The other thing that happened is I got more creative with food. I began cooking more, reading labels and understanding the way my body felt in reaction to things. Agave came around as the world’s next answer to living without the all powerful sweetness of life, but that also made me feel cracked out. Turns out it’s processed much like corn syrup so that makes sense. But brown rice syrup tasted great and I felt fine eating it. Small treats of maple syrup and honey also work for me. Whole fruit is my favorite. And like I said earlier, lately I’ve been obsessed with popsicles. All the ones I make are sugar-free and pretty delightful. These ones have quite a kick:

Put about 3/4 c of pineapple hunks, an 8oz. container of raw coconut water, a knuckle of ginger and 1/2 a cucumber in the blender. Whirl it around and then freeze your pops. Makes 5. And each has 25 calories. If you care about that kind of thing.

Cleanse Preview: Hearty Greens with Ginger and Sugar Snap Peas Over Soba

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I heard people using the word “juice”, as a VERB, for the first time many years ago:

Do you have any books on juicing?
Do you carry produce wash, because I am SERIOUSLY juicing this month. 
Juicing has really changed EVERYTHING for me. I love it!
Ever since I started juicing, my skin has cleared up and I have so much energy! 

Juicing, as an activity, is serious business in a food co-op. As I acclimated to this culture and language, other sorts of new things seeped in between my languid cigarette breaks on the loading dock where the pallets of hippie heaven arrived. Aside from juicing, a girl might find shoppers dangling crystal pendulums over the beets, using the citrine or amethyst to guide them to the deep red root of the perfect energy. I also found people pouring over alcohol extracted flower essences seeking a mellow support for everything from stress reduction to studied focus. And dodging and weaving between support animals and a new baby boom on my way back to my aisle to stock recycled toilet paper, sugar cane toilet paper, and unbleached toilet paper, I’d wind through the supplements section where workers and shoppers exchanged all manner of incredible knowledge about vitamins and herbs. The food co-op is part grocery, part hospital, part coven. And as time moved on, each one seemed a little more inviting to me. Mostly, the food as medicine part.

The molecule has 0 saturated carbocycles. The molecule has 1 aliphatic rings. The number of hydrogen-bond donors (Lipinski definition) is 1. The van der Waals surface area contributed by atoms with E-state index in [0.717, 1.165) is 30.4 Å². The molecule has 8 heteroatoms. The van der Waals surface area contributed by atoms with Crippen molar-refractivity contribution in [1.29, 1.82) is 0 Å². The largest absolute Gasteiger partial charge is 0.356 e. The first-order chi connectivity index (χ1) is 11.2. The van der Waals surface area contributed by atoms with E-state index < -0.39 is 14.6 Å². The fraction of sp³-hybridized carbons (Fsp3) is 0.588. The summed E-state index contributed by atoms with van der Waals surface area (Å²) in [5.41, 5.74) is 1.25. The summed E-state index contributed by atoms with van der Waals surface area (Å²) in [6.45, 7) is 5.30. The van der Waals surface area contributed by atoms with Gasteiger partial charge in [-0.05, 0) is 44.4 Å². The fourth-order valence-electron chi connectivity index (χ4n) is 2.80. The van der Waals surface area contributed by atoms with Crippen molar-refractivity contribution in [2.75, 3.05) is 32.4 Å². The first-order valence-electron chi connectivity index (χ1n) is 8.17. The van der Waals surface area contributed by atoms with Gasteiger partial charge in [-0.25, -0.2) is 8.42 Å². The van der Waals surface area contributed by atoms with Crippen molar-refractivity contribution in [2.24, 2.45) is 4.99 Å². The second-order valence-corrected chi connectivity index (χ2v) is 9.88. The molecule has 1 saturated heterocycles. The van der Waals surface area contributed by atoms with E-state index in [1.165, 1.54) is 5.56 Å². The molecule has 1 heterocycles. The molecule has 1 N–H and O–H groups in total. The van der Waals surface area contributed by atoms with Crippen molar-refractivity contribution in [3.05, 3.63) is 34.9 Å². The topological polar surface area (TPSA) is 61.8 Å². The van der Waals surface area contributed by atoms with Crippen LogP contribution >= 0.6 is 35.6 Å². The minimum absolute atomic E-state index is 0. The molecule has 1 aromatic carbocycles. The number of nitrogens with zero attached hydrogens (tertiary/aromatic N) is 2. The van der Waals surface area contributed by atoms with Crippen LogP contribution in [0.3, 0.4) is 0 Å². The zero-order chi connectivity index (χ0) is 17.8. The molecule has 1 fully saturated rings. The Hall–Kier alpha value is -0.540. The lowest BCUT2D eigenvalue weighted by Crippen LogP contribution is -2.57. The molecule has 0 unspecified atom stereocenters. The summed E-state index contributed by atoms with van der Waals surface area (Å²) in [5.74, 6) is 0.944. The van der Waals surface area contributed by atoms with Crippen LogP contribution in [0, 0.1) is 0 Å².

Just as juicing became a normal, if not still a little bit irritating, verb, so too, did the constant discussion of different cleanses: The Master Cleanse, The Quantum Wellness Cleanse, and The Colorado Cleanse. You could go Miami with The South Beach Cleanse, Vegan with The Crazy Sexy Cleanse, or follow various celebrity cleanses. There were Clean Starts and Reboots, and Fresh Seasons. I smoked through most of the talk for a long time.

40 years.
Seemed as good a time as any to finally sweep up the temple.

So I’ve done my cleansing, my research, and enjoyed several fresh starts of my own. I’ve made a good crop of mistakes to draw from, gathered an enormous amount of rejuvenation and health from the experiences and I’ve incorporated some things that feel important to me into the Spring Fling Cleanse. And while most cleanses are entirely about food, this one takes a big hunk from creativity, another from clarity, and still more from the quiet impulse. It’s Spring. There’s so much great stuff to be quiet about and honor. It’s better than the cigarettes were. And I loved cigarettes. The thing is, I was SO GOOD at smoking. I hate giving up something I’m good at. But, there it is. Gone.

Still, the kitchen is the core of the cleanse and the transformation. So I thought I’d share a recipe you can look forward to on our three week Spring Fling. I’ve mapped out a mellow cleanse with a calm pacing and amazing food.

Here, Look:


This recipe came from being out of everything and using only what I had on hand. This is where a stocked pantry and a garden in the yard really tend to work out. Plus I was really hungry so I wanted something filling and picked soba to lead my thought process. It’s made of buckwheat, gluten-free, and a satiating, warming base for a meal.

1/4 lb buckwheat soba
1 in knuckle grated ginger
1T brown mustard seed
1T cumin seed.
1T coconut oil
3 stalks dino kale
3 stalks red russian kale
3 stalks rainbow chard
Big handful of spicy mustard greens

Prepare your soba in water or vegetable broth. Careful not to over cook it. When it’s ready, drizzle it with a little sesame oil for great flavor and to keep it from getting sticky.

Toss the grated ginger, mustard seed and cumin seeds into a skillet with the coconut oil and sautee until the mustard seeds begin popping.

Grab all your greens and shred them cro-magnon style or cut them into thick ribbons with a knife. They go into the sautee and cook until they are brightly colored and slightly wilted.

Dice up some sugar snap peas and add them on top.

Variations: Add sesame seeds to the sprinkle on top. Add in some shiitake mushrooms. Add garlic into the sautee. You can season your soba with a 1/2 t rice vinegar. Sea vegetables would also be a great addition. Let your imagination in on this recipe. It’s so simple and satisfying and has lots of room for your signature and what your body might be asking for at lunch.